House sparrow

Rhinoceros beetle
Beetles
October 13, 2014
Fungi
November 9, 2014
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House sparrow

House sparrow drinking water from my garden pond

House sparrow drinking water from my garden pond

House sparrows House sparrows were once very common birds found wherever people lived, but like most animals they have declined drastically in the last forty years. They live in family groups and nest close together when they can. If you live where there are still house sparrows you could try putting up a special nest box to try and attract them. What you need is one long box with separate compartments and a hole into each one. Families of house sparrows will nest in such boxes whereas most other birds would not nest so near to each other. Starlings are an exception though and if the holes are big enough you might find them occupied by starlings instead of house sparrows. Click in the 'nest box' link below to see the hole size for house sparrows.

The male has a black bib, grey crown on the head and deep brown wing feathers. The female is a more subdued brown with pale grey/brown underderside and no bib and looks more like the fledgling chicks in the pictures.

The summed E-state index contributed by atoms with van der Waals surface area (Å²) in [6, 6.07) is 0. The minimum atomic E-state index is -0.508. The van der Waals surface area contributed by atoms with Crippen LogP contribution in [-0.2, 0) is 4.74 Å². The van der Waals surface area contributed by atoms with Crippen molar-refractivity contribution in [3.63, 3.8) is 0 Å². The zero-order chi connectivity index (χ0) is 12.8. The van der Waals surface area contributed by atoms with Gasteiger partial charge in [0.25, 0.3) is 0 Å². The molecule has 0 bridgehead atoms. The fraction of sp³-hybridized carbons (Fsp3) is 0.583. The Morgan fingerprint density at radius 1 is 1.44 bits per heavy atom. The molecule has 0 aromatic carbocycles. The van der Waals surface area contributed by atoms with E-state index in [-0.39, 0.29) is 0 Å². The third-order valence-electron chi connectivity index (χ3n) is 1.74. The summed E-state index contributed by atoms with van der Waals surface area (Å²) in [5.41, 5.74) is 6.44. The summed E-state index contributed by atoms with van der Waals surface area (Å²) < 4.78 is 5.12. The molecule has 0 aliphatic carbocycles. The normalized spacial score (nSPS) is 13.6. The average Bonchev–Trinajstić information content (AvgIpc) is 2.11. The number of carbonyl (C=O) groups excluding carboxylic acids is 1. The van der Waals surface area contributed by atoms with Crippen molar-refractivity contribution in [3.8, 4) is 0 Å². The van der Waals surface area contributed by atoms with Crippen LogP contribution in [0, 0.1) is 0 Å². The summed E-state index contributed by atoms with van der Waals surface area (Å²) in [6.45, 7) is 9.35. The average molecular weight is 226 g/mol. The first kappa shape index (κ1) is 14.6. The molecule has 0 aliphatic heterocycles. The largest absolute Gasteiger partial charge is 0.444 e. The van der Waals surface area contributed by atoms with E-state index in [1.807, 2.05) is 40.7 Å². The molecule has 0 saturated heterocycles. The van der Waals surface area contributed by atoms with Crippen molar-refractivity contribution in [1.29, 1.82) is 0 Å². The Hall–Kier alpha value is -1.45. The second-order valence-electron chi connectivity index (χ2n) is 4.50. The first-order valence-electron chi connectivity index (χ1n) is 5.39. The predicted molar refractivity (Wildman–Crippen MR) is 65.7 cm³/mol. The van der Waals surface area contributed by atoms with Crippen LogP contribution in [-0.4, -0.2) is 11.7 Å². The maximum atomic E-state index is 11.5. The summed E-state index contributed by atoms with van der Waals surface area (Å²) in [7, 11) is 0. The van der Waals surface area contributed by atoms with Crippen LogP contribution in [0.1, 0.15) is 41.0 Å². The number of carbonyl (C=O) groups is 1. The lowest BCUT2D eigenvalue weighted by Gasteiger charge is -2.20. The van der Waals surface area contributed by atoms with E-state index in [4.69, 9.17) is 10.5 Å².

House sparrows are hole nesting birds. Their nest is made mostly of dried grass with any bits of wool, cotton or string and feathers they can find. They make an 'enclosed' nest, not an open cupped nest like blackbirds or thrushes. This makes them difficult to take video of them inside a nest box because they fill the box entirely with grass and lay their eggs in a small hollow within the grass.

They lay 4-6 eggs which are light grey or cream in colour with lots of speckles, dots and dashes of grey and brown. There can be up to three clutches laid in a year commencing in March. They will readily nest in nest boxes.

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